18th century pastels

Pastels are made from powdery substances that are fragile and subject to fading.

In accordance with modern museum practice, they are exhibited in very low light or rotated to ensure their long-term preservation. This display is a temporary extension of the new installation in the adjoining galleries for European Old Master paintings.

Absolutely stunning examples of this medium.  Such exquisite execution and all so beautifully preserved.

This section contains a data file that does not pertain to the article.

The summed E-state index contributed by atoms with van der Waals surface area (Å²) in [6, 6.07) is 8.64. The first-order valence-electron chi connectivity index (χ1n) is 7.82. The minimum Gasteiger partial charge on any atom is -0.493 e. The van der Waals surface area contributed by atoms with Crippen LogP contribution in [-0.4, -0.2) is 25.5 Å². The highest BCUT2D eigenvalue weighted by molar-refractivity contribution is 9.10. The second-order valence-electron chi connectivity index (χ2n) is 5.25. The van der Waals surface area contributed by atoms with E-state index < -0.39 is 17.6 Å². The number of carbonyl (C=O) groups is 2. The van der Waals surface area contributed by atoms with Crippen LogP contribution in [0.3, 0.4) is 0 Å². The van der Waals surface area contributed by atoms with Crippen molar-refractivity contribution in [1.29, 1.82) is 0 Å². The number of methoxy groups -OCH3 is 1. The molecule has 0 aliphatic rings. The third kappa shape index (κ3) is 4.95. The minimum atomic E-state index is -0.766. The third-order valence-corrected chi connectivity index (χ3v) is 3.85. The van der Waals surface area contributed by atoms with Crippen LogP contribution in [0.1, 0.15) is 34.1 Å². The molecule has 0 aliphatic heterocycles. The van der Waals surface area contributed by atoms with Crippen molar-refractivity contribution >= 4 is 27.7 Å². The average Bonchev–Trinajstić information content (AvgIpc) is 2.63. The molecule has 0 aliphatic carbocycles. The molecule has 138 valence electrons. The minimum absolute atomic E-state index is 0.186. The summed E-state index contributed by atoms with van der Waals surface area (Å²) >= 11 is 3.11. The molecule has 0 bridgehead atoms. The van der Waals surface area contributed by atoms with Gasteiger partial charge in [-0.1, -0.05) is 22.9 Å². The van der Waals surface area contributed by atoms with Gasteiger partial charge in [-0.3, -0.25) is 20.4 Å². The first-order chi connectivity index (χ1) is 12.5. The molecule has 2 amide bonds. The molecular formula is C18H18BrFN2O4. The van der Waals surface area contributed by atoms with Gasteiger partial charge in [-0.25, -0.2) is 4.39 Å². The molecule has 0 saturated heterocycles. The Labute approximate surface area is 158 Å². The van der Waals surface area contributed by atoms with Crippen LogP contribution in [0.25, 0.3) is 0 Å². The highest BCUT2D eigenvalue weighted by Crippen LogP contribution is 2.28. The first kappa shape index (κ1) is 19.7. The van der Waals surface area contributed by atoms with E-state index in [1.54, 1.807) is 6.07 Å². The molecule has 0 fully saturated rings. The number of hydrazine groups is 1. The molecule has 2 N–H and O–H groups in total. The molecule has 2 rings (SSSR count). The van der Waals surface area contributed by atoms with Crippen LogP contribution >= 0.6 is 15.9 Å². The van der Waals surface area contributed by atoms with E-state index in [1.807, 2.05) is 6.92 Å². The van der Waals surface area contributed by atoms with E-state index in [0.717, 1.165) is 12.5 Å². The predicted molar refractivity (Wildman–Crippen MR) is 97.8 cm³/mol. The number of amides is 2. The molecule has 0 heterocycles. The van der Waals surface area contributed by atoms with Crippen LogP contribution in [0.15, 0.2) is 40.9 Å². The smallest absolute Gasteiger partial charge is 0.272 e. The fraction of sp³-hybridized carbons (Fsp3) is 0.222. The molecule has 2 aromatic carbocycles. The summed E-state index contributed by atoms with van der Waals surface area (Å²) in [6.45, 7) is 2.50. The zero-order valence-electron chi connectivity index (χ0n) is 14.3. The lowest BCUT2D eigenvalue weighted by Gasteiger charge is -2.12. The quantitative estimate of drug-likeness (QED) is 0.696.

Described by the great Salon critic and encyclopedist Dennis Diderot as no more than dust, pastel owes it distinctive velvety quality to its powdery surface, which reflects diffuse scattered light. Consisting of finely ground pigment and a white mineral extender moistened with a minute quantity of binder (such as oatmeal whey, mineral spirits, and gum tragacanth) rolled into sticks of color, pastels are made in a progression of tints and shades. Pastelists kept hundreds of such crayons on hand. The popularity of pastel—especially for portraiture—swept across Europe and Britain in the eighteenth century. Unlike today, such compositions were regarded as paintings. They were executed in vibrant colors on paper mounted on a wood strainer, elaborately framed with costly glass and on an intimate scale that suited the refined living spaces of the aristocracy and the haute bourgeoisie. These works have retained their original brilliance because the pastel medium does not contain resins and the surfaces of works in pastel were never varnished and rarely fixed, thereby precluding the darkening or yellowing that so often alters the hues of paintings in oil.

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